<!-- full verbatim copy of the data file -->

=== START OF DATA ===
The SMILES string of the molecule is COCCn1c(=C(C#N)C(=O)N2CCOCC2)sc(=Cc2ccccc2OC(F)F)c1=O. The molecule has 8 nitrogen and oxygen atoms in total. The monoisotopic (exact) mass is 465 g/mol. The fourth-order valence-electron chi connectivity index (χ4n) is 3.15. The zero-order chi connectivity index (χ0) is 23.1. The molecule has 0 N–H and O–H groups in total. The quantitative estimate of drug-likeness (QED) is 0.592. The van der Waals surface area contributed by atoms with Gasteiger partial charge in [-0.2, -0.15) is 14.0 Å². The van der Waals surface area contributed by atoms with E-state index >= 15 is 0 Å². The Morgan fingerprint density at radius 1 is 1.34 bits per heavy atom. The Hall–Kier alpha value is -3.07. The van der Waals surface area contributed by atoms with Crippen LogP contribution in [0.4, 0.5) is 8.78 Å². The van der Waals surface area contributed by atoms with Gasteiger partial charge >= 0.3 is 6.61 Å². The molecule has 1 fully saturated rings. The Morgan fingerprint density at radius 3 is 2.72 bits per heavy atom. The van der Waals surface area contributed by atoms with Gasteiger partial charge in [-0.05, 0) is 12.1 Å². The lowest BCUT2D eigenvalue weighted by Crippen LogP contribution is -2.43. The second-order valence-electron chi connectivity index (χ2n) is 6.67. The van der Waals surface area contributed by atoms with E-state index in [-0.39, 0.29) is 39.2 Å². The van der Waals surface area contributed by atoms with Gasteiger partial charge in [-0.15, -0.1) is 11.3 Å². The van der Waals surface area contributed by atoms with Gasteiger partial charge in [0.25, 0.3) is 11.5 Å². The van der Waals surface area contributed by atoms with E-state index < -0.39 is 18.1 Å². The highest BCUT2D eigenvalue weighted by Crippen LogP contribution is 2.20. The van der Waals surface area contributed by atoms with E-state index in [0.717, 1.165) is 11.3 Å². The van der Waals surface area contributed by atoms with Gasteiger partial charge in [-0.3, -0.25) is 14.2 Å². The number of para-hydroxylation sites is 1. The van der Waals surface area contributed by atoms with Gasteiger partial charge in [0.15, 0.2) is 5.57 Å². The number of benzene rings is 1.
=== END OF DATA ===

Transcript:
The SMILES string of the molecule is COCCn1c(=C(C#N)C(=O)N2CCOCC2)sc(=Cc2ccccc2OC(F)F)c1=O. The molecule has 8 nitrogen and oxygen atoms in total. The monoisotopic (exact) mass is 465 g/mol. The fourth-order valence-electron chi connectivity index (χ4n) is 3.15. The zero-order chi connectivity index (χ0) is 23.1. The molecule has 0 N–H and O–H groups in total. The quantitative estimate of drug-likeness (QED) is 0.592. The van der Waals surface area contributed by atoms with Gasteiger partial charge in [-0.2, -0.15) is 14.0 Å². The van der Waals surface area contributed by atoms with E-state index >= 15 is 0 Å². The Morgan fingerprint density at radius 1 is 1.34 bits per heavy atom. The Hall–Kier alpha value is -3.07. The van der Waals surface area contributed by atoms with Crippen LogP contribution in [0.4, 0.5) is 8.78 Å². The van der Waals surface area contributed by atoms with Gasteiger partial charge >= 0.3 is 6.61 Å². The molecule has 1 fully saturated rings. The Morgan fingerprint density at radius 3 is 2.72 bits per heavy atom. The van der Waals surface area contributed by atoms with Gasteiger partial charge in [-0.05, 0) is 12.1 Å². The lowest BCUT2D eigenvalue weighted by Crippen LogP contribution is -2.43. The second-order valence-electron chi connectivity index (χ2n) is 6.67. The van der Waals surface area contributed by atoms with E-state index in [-0.39, 0.29) is 39.2 Å². The van der Waals surface area contributed by atoms with Gasteiger partial charge in [-0.15, -0.1) is 11.3 Å². The van der Waals surface area contributed by atoms with Gasteiger partial charge in [0.25, 0.3) is 11.5 Å². The van der Waals surface area contributed by atoms with E-state index < -0.39 is 18.1 Å². The highest BCUT2D eigenvalue weighted by Crippen LogP contribution is 2.20. The van der Waals surface area contributed by atoms with E-state index in [0.717, 1.165) is 11.3 Å². The van der Waals surface area contributed by atoms with Gasteiger partial charge in [-0.3, -0.25) is 14.2 Å². The number of para-hydroxylation sites is 1. The van der Waals surface area contributed by atoms with Gasteiger partial charge in [0.15, 0.2) is 5.57 Å². The number of benzene rings is 1.